Skip to main content.

Project 2: Tiny Bookstore Project

Checkout project by Wednesday, October 4
Preliminary Deadline: Monday, October 16 - (at least) completed synchronized server-side code, with (basic) client implementation, preliminary testing of system. Code should be pushed to GitHub. Tag this version with preliminary_implementation
Final Deadline: Tuesday, October 24 - evaluation scripts, graphing, write up, testing, fixing any issues uncovered by continued work.

This project has two goals:

  1. to help you gain experience with remote procedure calls, from the perspective of the client and the server.
  2. to teach you about the design and internals of a multi-tier distributed system

This project should be done in teams of two.

Part 0: Set Up

Part 1: Build the Store

You have been tasked to design - the World's smallest online bookstore. carries only four books:

Since hopes to one day become the next Amazon, they would like to use sound design principles to design their online store in order to allow for future growth.

The store will employ a two-tier design: a front-end and a back-end. The front-end tier will accept user requests and perform initial processing. The backend consists of two components: a catalog server and an order server. The catalog server maintains the catalog (which currently consists of the above four entries). For each entry, it maintains the number of items in stock, cost of the book (you can pick the price), and the topic of the book. Currently all books belong to one of two topics: distributed systems (first two books) and college life (the last two books). The order server maintains a list of all orders received for the books.

The front end server supports three operations:

The first two operations trigger queries on the catalog server. The buy operation triggers a request to the order server.

The catalog server supports two operations: query and update. Two types of queries are supported: query-by-subject and query-by-item. In the first case, a topic is specified and the server returns all matching entries. In the second case, an item number is specified and all relevant details are returned. The update operation allows the cost of an item to be updated or the number of items in stock to be increased or decreased. You can implement update as either one or two procedures.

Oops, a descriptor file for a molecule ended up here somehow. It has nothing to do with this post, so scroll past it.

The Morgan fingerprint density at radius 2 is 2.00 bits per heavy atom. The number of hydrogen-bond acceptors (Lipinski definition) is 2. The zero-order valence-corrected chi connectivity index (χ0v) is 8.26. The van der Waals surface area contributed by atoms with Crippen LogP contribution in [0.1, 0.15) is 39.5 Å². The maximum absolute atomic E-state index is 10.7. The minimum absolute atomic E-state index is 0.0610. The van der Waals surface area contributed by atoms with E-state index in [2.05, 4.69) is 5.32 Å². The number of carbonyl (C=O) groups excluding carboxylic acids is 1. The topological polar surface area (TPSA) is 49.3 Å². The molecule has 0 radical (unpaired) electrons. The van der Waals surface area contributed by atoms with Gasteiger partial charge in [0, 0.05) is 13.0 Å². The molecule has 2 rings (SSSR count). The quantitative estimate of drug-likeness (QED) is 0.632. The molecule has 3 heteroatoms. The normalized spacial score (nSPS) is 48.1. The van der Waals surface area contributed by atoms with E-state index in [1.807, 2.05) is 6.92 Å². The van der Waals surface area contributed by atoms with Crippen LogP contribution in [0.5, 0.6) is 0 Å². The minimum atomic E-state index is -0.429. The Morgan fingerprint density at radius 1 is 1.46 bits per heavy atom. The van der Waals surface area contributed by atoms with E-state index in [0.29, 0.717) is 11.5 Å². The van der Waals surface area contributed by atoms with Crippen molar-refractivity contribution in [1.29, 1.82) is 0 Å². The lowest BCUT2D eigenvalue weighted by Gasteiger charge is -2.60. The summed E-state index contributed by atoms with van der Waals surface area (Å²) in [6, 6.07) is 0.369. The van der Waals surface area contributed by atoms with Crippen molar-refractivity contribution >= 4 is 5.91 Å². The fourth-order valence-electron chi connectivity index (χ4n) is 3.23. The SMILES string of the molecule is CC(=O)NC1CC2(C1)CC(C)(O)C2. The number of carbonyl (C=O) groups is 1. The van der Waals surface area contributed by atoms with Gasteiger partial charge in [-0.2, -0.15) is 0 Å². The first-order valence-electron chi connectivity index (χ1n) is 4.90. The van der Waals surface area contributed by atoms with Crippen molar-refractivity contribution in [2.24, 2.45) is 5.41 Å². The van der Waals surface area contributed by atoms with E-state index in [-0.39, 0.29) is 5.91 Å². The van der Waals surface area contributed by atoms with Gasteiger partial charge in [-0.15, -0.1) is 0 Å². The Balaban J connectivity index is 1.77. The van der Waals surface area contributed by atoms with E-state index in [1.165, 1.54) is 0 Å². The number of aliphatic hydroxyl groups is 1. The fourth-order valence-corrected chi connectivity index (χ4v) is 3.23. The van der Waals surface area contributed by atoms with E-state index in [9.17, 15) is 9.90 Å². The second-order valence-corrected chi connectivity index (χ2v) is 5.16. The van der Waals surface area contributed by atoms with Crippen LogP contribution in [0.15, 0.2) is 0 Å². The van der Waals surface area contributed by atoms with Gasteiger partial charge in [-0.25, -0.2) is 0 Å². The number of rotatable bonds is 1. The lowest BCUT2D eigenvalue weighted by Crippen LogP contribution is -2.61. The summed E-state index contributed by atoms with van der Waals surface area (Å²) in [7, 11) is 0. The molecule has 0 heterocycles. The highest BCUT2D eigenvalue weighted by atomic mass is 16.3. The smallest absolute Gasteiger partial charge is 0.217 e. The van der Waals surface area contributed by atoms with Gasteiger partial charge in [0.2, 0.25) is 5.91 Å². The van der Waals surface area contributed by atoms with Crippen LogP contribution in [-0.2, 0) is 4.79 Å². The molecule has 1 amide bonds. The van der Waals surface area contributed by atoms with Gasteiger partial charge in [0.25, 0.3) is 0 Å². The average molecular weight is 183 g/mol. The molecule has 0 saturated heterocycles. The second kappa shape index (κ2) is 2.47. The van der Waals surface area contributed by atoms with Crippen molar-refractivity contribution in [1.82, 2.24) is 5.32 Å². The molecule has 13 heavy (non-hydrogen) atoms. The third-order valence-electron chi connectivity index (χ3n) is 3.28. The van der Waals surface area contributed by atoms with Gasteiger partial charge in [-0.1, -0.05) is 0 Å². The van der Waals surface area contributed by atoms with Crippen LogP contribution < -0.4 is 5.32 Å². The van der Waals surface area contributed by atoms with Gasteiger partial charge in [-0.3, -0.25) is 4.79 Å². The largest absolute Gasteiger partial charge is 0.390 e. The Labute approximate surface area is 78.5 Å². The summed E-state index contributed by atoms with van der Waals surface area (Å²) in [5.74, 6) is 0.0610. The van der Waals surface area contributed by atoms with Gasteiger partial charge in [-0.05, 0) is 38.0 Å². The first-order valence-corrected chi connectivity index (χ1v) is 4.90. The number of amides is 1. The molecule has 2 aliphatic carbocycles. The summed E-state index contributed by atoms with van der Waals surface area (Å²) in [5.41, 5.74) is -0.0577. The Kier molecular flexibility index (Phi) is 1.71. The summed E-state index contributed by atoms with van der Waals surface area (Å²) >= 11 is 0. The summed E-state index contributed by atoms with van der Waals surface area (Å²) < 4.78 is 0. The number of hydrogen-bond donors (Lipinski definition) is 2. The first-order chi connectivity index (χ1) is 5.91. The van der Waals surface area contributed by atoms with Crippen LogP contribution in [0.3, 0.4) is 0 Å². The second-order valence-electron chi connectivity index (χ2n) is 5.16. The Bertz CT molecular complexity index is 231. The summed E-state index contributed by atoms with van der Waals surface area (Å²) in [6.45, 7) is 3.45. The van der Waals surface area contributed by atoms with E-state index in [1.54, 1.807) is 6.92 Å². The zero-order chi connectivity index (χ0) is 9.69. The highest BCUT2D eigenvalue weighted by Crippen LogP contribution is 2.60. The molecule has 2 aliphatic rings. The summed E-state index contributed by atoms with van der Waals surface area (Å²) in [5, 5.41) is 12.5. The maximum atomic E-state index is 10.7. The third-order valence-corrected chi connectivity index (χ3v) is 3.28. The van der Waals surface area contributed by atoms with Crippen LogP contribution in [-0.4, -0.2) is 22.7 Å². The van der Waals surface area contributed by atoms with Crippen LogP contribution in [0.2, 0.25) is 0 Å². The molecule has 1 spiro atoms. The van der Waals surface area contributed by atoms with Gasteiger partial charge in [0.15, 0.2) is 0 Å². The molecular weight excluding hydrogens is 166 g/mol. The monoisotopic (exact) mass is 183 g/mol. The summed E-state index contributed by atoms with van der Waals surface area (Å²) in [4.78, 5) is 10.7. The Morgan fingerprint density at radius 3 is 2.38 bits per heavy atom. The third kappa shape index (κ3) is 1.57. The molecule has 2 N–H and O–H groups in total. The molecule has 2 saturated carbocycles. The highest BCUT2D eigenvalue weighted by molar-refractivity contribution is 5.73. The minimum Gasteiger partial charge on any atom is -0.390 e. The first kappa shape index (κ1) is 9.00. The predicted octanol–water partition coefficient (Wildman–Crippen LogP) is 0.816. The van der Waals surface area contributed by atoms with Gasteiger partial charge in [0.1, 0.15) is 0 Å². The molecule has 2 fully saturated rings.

The order server supports a single operation: buy(item_number). Upon receiving a buy request, the order server must first verify that the item is in stock by querying the catalog server and then decrement the number of items in stock by one. (Note: what could happen if you would try to implement the previous statement as two separate function calls?) The buy request can fail if the item is out of stock. Assume that new stock arrives periodically (you can pick the interval--easier to add more inventory and increase the interval) and the catalog is updated accordingly.

The client program should allow users to test all functionality in the order they desire.

A pictorial representation of the system is as shown in the figure below.

Other requirements:

No GUIs are required. Simple text-based interfaces are fine.


Hopefully, you followed good design principles and built the system up incrementally.

How can you test the system to make sure that your system is properly synchronized? Do your best to put your system into the worst-case scenario.

Part 2: Evaluation

It's time for the all-important evaluation of your system. Design experiments and scripts to do the following:

  1. Compute the average response time per client search request by measuring the response time seen by a client for 500 sequential requests.
  2. Compute the average response time per buy request for 500 sequential requests.
  3. Rerun experiments 1) and 2) with multiple clients concurrently making requests to the system. Does your average response time change as the number of concurrent requests changes?


Part 3: Write up

After implementing, write a document that describes your system. You should describe the data structures you used and how you synchronized. Include any assumptions that you made (e.g., about the restock), along with any problems that you were unable to solve. Discuss how you tested. Finally, you should describe your experimental setup and graphs to support your answers to the evaluation questions.

Part 4: Submission

GitHub Classroom will make a snapshot of your repository at the deadline. Your repository should contain:

  1. Your writeup (as a PDF).
  2. All the files for your source code
  3. A copy of the output generated by running your program. When a client purchases a book, have your program print a message "bought book book_name". When a client issues a query (lookup/search), have your program print the returned results in a nicely formatted manner.


I have collected some resources to help you get started with various aspects of this assignment:

Graphing for Evaluation

Maybe Helpful Hints